Bo Li, deputy chief executive officer of the International Monetary Fund, delivered the keynote speech at the 59th biannual meeting of Caricom Central Bank governors in Nassau, Bahamas, on Nov. 3. His speech was entitled “Risks in the financial sector and oversight in the face of climate change”. .
On September 12, 2021, I wrote Clear and Present Danger of Climate Change for Jamaica, Insurers. climate change would have on their operations. As I read Mr. Li’s speech, I wondered what new insights it would offer about the nature of the threats that climate change poses to small island developing States like ours.
The meeting of Caricom Central Bank Governors followed an international conference on inclusive insurance, held October 24-28 at The Jamaica Pegasus hotel in Kingston. According to the October 30 Sunday Observer, the keynote speaker at the closing ceremony was Mr Everton Walker, Executive Director of the Financial Services Commission. The Observer headline, “Climate Crisis: FSC Says Risks to the Vulnerable Have Increased,” caught my attention.
The IMF sits at the top of the global financial system. For these reasons, Mr. Li’s knowledge and views on the climate threats facing the Caribbean’s financial sector are important. Below are seven of the key points he made:
• In the past three years, shock after shock has hit the global economy – and each has hit the shores of the Caribbean. The pandemic devastated tourism and caused a double-digit drop in GDP in 2020. The war in Ukraine fueled food and fuel price spikes, which have escalated into stubborn inflation. At the same time, natural disasters have become more frequent and severe due to climate change – an existential threat to this region and our planet. The spillover effects of Hurricane Ian lurk in the background.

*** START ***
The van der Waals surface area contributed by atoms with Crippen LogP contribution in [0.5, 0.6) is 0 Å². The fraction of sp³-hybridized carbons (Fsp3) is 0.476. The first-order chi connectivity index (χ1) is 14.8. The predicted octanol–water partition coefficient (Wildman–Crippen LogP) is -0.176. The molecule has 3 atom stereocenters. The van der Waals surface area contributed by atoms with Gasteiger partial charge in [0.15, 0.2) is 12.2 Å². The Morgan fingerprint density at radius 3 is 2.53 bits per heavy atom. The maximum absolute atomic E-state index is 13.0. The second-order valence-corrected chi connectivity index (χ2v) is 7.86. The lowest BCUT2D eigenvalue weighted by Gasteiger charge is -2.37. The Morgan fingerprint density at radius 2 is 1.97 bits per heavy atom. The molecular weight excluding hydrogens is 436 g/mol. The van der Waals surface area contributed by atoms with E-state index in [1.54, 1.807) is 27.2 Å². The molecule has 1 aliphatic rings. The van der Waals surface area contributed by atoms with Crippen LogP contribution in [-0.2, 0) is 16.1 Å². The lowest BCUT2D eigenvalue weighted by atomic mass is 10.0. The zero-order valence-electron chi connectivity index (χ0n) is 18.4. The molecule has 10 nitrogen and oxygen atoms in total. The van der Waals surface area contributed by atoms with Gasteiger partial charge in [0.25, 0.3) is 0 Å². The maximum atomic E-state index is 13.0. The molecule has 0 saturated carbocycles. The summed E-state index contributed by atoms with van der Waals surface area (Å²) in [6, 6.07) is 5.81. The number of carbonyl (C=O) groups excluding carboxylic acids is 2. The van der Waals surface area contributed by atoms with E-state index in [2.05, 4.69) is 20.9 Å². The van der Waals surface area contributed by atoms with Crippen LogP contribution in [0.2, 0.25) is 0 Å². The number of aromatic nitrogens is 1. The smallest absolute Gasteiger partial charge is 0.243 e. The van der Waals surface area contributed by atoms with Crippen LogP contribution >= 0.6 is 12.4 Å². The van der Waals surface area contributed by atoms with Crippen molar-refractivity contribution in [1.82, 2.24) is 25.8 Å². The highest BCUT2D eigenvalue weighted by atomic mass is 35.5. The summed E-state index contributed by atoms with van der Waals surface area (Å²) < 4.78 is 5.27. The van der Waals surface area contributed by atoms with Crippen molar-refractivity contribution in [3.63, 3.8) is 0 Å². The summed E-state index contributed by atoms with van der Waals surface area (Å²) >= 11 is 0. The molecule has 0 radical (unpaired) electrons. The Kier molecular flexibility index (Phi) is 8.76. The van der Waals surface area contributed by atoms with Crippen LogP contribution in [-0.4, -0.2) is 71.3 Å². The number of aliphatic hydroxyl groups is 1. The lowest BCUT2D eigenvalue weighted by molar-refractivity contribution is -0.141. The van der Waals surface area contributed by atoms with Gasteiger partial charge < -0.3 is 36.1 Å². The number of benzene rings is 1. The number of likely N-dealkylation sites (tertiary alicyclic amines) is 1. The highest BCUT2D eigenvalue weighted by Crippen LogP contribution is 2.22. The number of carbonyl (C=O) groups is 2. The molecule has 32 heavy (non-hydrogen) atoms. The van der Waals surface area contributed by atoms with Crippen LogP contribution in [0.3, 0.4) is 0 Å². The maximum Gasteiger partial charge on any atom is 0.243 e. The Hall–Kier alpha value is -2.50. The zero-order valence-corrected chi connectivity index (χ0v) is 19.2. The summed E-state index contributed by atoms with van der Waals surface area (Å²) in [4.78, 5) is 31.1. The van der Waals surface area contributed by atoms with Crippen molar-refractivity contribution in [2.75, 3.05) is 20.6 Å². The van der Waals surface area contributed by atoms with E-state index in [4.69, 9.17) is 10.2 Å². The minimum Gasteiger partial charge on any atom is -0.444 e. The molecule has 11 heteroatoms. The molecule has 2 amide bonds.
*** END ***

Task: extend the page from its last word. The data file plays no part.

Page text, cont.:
• The Bahamas marked the third anniversary of Hurricane Dorian’s total devastation and the recovery continues. This single storm caused damage equivalent to a quarter of annual production (gross domestic product). And across the region, damage from disasters over the past decade has been three times what it was in the 1990s.
• The region’s financial systems have (so far) been resilient to climate-related shocks. This reflects the rapid recovery in tourism and other activities following shocks, insurance payouts and banks’ limited lending to the agriculture and tourism sectors. And, importantly, it reflects the work of the bank officials – the swift financial assistance that governments and central banks provided to affected businesses and households.
• The role of the financial system is to help people recover – to meet claims after major storms – and underscores its importance in improving resilience to climate change.
• Insurance penetration in the Caribbean for climate-related claims is generally lower than in Latin America due to the high upfront cost of insurance products, concerns that significant claims may not trigger payouts (a euphemism for public distrust in the insurance industry), and competing development needs .